A note from Marty Reid, Head of Engine Shed: The place of values in business culture

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People who have worked with me will have heard me talk about the place of values in business culture.

In company strategy, particularly at the larger scale of business, economic value to shareholders tends to be placed before the social values of staff or customers. In traditional career planning, people are likely to think first about what they are good at, then what they enjoy and only later consider their personal values. And in many pitch decks, you are still more likely to see a slide on valuation than on the broader values of the founding team.

You may be thinking that a company’s values can often be found on their website (including our own!). Have a quick search and you’ll typically find terms like excellence, passion, leadership or quality. All admirable traits to try to instil in a business culture, but not meaningful principles to guide decision making.

It’s been refreshing over the last month to have my perspective in this area challenged.

Firstly, a Whitecap report on the Bristol & Bath fintech ecosystem paints a great picture of the sector in our region, but what really struck me was the proportion of startups listed who have a clear value driven purpose, including:

  • Loqbox – helping people to build a credit score to open up savings on credit cards or loans for the people who need them most.
  • TipTap – developing a solution for making tipping fair, simple and transparent.
  • Sixty – helping the growing number of freelancers and sole-traders save for pensions.
  • Tumelo – born out of a campaign for transparency and the empowerment of everyday investors.
  • Flexys – using machine learning to help make the management of debt fairer.

Most people wouldn’t expect that businesses focused on the financial sector would be leading the way on socio-economic change, but here they are. Not only that, but it’s also easy to see the link between an ambition for positive change and the inherent business value in each of the concepts.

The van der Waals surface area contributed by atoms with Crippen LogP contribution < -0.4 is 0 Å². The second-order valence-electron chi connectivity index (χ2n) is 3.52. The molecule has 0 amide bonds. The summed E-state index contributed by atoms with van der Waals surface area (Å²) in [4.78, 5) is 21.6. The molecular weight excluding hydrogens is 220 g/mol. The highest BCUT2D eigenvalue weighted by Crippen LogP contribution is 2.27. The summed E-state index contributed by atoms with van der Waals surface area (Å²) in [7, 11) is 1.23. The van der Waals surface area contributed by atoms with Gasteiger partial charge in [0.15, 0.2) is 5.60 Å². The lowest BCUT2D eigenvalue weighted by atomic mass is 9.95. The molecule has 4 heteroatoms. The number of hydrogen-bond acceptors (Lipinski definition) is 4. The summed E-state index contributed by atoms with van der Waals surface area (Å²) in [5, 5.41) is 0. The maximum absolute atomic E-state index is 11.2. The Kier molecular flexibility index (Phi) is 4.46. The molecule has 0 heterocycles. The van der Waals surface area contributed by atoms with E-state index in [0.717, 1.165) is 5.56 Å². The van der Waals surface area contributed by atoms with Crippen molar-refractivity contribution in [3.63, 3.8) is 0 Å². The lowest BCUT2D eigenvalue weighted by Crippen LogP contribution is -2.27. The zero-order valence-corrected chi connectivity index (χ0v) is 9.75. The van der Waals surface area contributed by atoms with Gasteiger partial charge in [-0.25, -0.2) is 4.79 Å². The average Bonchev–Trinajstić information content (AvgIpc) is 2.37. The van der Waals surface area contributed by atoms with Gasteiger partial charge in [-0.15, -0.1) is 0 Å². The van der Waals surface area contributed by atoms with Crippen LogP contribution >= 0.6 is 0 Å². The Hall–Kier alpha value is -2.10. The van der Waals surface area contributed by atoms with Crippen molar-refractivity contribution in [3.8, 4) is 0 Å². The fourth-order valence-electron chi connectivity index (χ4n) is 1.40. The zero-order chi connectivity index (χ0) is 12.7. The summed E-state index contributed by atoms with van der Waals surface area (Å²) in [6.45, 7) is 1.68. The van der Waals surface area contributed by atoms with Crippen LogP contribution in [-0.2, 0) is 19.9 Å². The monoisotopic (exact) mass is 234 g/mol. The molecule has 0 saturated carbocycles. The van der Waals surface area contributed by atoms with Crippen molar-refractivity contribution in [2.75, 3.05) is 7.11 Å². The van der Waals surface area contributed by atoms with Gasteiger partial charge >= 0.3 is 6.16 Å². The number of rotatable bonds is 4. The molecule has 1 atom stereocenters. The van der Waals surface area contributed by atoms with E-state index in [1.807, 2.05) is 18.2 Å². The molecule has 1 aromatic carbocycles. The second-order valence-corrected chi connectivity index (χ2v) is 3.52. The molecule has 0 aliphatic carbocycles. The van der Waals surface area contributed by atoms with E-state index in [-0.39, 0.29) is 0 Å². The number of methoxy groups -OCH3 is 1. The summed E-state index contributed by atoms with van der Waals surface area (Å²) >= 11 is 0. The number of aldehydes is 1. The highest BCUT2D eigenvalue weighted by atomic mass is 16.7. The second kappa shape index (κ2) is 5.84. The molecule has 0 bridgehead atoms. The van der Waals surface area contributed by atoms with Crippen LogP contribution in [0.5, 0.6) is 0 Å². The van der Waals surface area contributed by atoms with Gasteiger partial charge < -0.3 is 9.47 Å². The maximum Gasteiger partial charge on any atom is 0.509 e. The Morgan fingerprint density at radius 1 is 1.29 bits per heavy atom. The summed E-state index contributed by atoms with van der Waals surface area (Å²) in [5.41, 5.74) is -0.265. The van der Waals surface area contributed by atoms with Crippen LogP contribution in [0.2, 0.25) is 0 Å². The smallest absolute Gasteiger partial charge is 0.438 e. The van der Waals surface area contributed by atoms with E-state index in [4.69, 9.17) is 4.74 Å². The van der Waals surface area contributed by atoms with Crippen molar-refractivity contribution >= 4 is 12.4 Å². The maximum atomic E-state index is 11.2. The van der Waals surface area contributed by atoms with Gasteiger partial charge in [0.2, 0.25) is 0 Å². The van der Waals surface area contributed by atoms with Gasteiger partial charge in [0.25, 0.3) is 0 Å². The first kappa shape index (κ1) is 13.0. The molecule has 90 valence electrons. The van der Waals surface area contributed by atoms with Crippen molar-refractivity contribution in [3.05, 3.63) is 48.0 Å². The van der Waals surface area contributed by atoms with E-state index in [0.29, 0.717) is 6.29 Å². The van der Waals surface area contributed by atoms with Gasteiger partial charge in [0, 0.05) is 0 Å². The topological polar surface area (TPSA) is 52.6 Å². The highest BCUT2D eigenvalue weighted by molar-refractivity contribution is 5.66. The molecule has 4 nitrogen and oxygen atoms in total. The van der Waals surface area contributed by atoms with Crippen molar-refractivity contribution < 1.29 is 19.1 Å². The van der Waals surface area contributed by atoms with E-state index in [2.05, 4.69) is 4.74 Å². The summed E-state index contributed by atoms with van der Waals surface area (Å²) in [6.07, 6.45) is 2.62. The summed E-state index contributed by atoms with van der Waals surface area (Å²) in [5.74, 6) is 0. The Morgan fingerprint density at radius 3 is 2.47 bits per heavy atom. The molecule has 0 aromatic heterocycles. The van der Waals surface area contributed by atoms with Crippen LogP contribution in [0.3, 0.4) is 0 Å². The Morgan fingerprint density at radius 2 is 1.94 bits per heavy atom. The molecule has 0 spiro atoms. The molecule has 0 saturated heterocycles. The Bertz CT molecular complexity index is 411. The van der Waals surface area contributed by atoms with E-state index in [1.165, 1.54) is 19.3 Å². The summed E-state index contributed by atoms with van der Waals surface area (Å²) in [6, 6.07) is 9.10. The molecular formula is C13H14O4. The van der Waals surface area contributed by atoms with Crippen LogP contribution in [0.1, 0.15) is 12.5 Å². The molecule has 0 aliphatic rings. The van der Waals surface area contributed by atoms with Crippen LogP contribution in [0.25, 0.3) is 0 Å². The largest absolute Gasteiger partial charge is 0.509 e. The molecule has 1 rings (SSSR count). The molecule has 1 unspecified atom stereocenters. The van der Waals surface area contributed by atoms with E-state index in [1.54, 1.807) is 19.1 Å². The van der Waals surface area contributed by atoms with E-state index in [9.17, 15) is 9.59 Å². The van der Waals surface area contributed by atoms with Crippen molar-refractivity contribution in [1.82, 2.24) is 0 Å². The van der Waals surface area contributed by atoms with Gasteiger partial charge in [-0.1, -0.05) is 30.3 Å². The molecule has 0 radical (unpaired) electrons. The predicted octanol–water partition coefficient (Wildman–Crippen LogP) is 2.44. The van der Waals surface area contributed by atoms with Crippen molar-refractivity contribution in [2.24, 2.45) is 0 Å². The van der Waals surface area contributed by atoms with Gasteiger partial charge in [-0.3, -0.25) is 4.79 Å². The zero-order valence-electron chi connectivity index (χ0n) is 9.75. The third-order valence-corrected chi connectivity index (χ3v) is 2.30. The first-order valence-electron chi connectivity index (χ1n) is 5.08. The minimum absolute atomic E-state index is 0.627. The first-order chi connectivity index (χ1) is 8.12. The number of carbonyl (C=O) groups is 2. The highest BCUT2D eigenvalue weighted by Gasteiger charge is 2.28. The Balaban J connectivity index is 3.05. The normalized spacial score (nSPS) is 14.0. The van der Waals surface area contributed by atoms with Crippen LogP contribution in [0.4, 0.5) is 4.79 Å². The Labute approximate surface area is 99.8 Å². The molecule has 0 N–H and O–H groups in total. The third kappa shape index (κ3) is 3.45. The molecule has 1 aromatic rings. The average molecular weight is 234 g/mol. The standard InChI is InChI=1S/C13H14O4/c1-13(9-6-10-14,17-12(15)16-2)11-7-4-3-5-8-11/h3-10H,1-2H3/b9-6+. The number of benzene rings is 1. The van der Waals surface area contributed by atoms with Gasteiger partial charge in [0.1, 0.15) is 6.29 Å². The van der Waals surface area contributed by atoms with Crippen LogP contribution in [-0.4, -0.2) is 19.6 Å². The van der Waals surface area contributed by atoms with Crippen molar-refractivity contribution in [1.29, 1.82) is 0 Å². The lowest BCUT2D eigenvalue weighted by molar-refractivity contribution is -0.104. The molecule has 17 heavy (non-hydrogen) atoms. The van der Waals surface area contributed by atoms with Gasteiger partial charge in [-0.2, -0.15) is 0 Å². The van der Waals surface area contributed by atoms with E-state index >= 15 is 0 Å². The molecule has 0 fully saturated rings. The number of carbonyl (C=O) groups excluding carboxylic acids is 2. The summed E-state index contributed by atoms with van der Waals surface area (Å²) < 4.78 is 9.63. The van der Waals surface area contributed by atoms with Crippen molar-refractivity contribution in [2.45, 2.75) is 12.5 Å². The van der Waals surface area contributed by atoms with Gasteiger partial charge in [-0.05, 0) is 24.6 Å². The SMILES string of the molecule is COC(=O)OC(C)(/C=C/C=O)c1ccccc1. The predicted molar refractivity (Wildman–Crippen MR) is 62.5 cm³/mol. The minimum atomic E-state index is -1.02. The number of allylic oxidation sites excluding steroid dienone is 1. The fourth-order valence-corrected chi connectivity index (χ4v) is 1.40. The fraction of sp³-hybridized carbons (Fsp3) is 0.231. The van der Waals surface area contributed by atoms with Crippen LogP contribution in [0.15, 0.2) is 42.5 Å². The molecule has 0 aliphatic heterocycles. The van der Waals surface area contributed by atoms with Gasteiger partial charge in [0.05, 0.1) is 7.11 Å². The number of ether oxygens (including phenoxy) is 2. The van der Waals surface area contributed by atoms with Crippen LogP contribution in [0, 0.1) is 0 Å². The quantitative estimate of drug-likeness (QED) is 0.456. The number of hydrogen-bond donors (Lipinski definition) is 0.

Secondly, I joined a packed out session in central Bristol on ‘The B Corp Journey’ by the Future Economy Network. The B Corp certification is something I’ve been curious about for a while after hearing from a number of regional businesses who have gone through the process (particular thanks to ADLIB for sharing their experience).

Until the session, I hadn’t appreciated the scale and momentum of the movement. There are now over 3200 B Corps covering 150 industries worldwide, including a growing number of larger organisations (the event was hosted by Triodos Bank, themselves a B). The event also highlighted evidence that UK B Corps are seeing growth rates significantly higher than the national average.

PWC have shared their views on B Corp in an article which includes the following statement: “There is a growing impact investor community focused on financing profit-led businesses with strong environmental, social and governance (ESG) values. Private equity houses too are coming under scrutiny.…investors are also looking to bring diversity to their portfolios and there may be less due diligence required in a B Corp sale.”

The significance of this opinion should resonate with anyone who has spent time supporting early stage businesses to try and raise finance. The common thread is the growing realisation that placing social, economic and environmental values at the heart of a business are not mutually exclusive from commercial ambition or profit, in fact likely the opposite.

Significant socio-economic challenges are still prevalent in the regional business ecosystem around Bristol and Bath, particularly a lack of inclusivity and equity in growth in recent years. There remains a continued responsibility for business leaders and members of city institutions to facilitate activity which will have a positive impact. What I’ve learned is that more than ever we have strong business levers to use in the case for change alongside the argument that it’s the right thing to do.

If you’d like to read more about our own projects aimed at making a positive impact on the regional economy, you can have a read on our website. More importantly though, if you’d be up for working together on a project which can make a positive impact on growth, innovation, inclusion or sustainability then you are welcome to get in touch.

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